It's been an intense week.
I posted earlier in the week about meeting some incredible older men, with amazing stories and histories. I find that if one really wants to understand the history of the early to mid-20th century, the thing to do is find people who lived it and talk to them.
My wife Laura's maternal grandmother was born in Providence, Rhode Island in 1918, at the height of the flu pandemic. Her father later told her that she was put in the corner to make it or not make it; he could get another daughter but not another wife. She said she'd been fighting ever since, and everything I ever saw from her confirmed that. Her father was a physician in Providence, and saw patients in the front part of their house. People paid when they could, with whatever they could, and that became especially so in the 1930's during the Great Depression.
The stories go on and on. While working for Outward Bound, I took a group of semester course students into Leadville, Colorado, to do some service work. We met an 80-year-old mining widow. Her husband had passed away decades before from health issues related to silver mining, and the resultant lead in the water that gave the town its name. She remained here, in the highest town in North America, to live out her years, and told of the earlier days raising her family there.
But, I digress (I sometimes think that should be the name of this blog).
Meeting the men, listening to the elders like a wondrous child, was a high point for certain, but a couple of other things happened this week that I think will have a more lasting and profound impact on me.
One of those older men, Dominic, is Jay's great-great uncle. He is 92, and the brother of great-grampa Pat. During the course of the evening at the restaurant, I met a tall, physically imposing woman who had served in the Marine Corps. In the course of the conversation she said that she was about to turn 40, and that Dominic was her father.
THAT caught my ear.
I asked her more about that. We did the quick math, and sure enough the age difference between her and her father was almost precisely the difference between me and Jay, 52-plus years. I asked her about her experience.
She loved it. "It was great. He had time to be home for me, he was always there. He was young at heart, and we had so much fun together." And now, about to turn forty years old, she still had him.
One of my concerns is leaving Jay too early. I wonder about my ability to stay alive, to stay healthy, and vibrant, and at what point caring for me might be a burden on a young man. This meeting gave me hope, and a kick in the ass to get healthier. It can happen.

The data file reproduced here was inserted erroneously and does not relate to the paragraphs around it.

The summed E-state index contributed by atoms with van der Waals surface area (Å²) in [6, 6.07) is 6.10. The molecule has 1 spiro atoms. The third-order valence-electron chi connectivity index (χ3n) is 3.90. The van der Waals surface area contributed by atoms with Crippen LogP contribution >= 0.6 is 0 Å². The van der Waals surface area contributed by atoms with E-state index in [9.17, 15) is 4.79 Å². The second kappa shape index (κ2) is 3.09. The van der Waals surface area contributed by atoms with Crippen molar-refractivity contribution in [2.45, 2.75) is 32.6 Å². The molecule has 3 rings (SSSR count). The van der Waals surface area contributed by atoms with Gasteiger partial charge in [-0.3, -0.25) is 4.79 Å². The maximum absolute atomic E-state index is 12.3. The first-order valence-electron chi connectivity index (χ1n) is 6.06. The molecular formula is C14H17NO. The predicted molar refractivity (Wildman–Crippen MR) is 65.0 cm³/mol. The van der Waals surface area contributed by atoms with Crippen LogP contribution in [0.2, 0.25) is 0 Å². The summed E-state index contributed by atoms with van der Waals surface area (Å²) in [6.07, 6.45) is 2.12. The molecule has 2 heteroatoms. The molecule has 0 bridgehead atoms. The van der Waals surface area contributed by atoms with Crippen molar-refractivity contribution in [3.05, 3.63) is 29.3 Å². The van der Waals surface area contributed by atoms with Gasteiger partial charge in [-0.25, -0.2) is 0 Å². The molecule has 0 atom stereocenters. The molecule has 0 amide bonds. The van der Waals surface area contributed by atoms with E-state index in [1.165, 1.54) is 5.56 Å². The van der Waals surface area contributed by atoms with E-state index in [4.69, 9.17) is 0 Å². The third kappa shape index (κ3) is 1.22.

On the other side of hope is fear. I choose not to live in fear; I have seen it consume people. It's generally about as useful as Worry, which is the expression of fear in a slow burn, consuming fuel and life from people who should have other, productive things to do.
A close, dear friend is spending the weekend in the hospital, awaiting heart surgery. He's a few years older than I am, but like him I am overweight and have diabetes. My blood pressure runs a bit too high. I could be in a bed like that soon unless I change the course of my life.
Last night, at 11:00 pm, I should have been asleep but all I wanted to do was relive my early morning. Jay awoke at 5:10 am, and we set about putting together his shiny new train table. By 6:45 he was gushing over his new furniture- "OH, WOW!!!!", followed by "THANK YOU DADDY!!!". By 6:50 he was in my lap, lowering my blood pressure and removing the angst over "bolt B".
It's time for me to get it together. I am morbidly obese (don't waste your fingers typing a response that I'm not; the math is what it is. Denial is what has kept me here too long). An "ideal" weight for my height is probably about 60 pounds under where I am right now. THAT sounds intimidating, but let's start with a number that sounds within reach. Project 199 will being Tuesday, July 1st. That will involve dropping about 20 or so pounds. Then we'll go from there. I expect momentum to carry me beyond, but first things first. 199 is in my gunsight.
Monday is my birthday. I will enjoy cake and ice cream. Tuesday I will weigh in, and we'll get this party started. I have seen where I want to be and where I don't want to be this week, as clearly and honestly as it could have possibly been laid out for me.
Let's do this.